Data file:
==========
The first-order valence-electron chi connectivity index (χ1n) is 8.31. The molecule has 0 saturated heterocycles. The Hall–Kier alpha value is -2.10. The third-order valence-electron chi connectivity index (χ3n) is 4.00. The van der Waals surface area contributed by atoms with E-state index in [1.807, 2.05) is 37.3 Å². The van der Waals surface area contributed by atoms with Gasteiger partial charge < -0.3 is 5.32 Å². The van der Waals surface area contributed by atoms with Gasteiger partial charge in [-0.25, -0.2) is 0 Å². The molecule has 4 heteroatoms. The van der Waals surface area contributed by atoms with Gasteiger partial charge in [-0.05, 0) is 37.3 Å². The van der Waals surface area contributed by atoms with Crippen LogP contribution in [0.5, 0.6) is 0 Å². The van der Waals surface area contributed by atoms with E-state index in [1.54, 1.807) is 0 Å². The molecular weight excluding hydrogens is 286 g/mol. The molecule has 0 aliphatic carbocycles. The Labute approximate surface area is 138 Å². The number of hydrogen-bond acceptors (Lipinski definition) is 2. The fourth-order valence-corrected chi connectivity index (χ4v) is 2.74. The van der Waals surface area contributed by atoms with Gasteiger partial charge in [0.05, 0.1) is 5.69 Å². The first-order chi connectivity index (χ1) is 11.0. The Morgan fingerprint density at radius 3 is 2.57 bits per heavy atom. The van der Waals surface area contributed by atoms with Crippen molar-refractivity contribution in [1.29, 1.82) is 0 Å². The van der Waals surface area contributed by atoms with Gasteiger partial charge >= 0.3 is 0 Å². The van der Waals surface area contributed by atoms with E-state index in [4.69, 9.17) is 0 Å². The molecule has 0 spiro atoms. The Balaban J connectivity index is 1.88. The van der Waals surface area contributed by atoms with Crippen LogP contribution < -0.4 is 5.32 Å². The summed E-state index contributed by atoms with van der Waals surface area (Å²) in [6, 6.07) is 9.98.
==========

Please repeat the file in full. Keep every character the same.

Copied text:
The first-order valence-electron chi connectivity index (χ1n) is 8.31. The molecule has 0 saturated heterocycles. The Hall–Kier alpha value is -2.10. The third-order valence-electron chi connectivity index (χ3n) is 4.00. The van der Waals surface area contributed by atoms with E-state index in [1.807, 2.05) is 37.3 Å². The van der Waals surface area contributed by atoms with Gasteiger partial charge < -0.3 is 5.32 Å². The van der Waals surface area contributed by atoms with Gasteiger partial charge in [-0.25, -0.2) is 0 Å². The molecule has 4 heteroatoms. The van der Waals surface area contributed by atoms with Gasteiger partial charge in [-0.05, 0) is 37.3 Å². The van der Waals surface area contributed by atoms with Crippen LogP contribution in [0.5, 0.6) is 0 Å². The van der Waals surface area contributed by atoms with E-state index in [1.54, 1.807) is 0 Å². The molecular weight excluding hydrogens is 286 g/mol. The molecule has 0 aliphatic carbocycles. The Labute approximate surface area is 138 Å². The number of hydrogen-bond acceptors (Lipinski definition) is 2. The fourth-order valence-corrected chi connectivity index (χ4v) is 2.74. The van der Waals surface area contributed by atoms with Gasteiger partial charge in [0.05, 0.1) is 5.69 Å². The first-order chi connectivity index (χ1) is 11.0. The Morgan fingerprint density at radius 3 is 2.57 bits per heavy atom. The van der Waals surface area contributed by atoms with Crippen molar-refractivity contribution in [1.29, 1.82) is 0 Å². The van der Waals surface area contributed by atoms with Gasteiger partial charge >= 0.3 is 0 Å². The van der Waals surface area contributed by atoms with E-state index in [4.69, 9.17) is 0 Å². The molecule has 0 spiro atoms. The Balaban J connectivity index is 1.88. The van der Waals surface area contributed by atoms with Crippen LogP contribution < -0.4 is 5.32 Å². The summed E-state index contributed by atoms with van der Waals surface area (Å²) in [6, 6.07) is 9.98.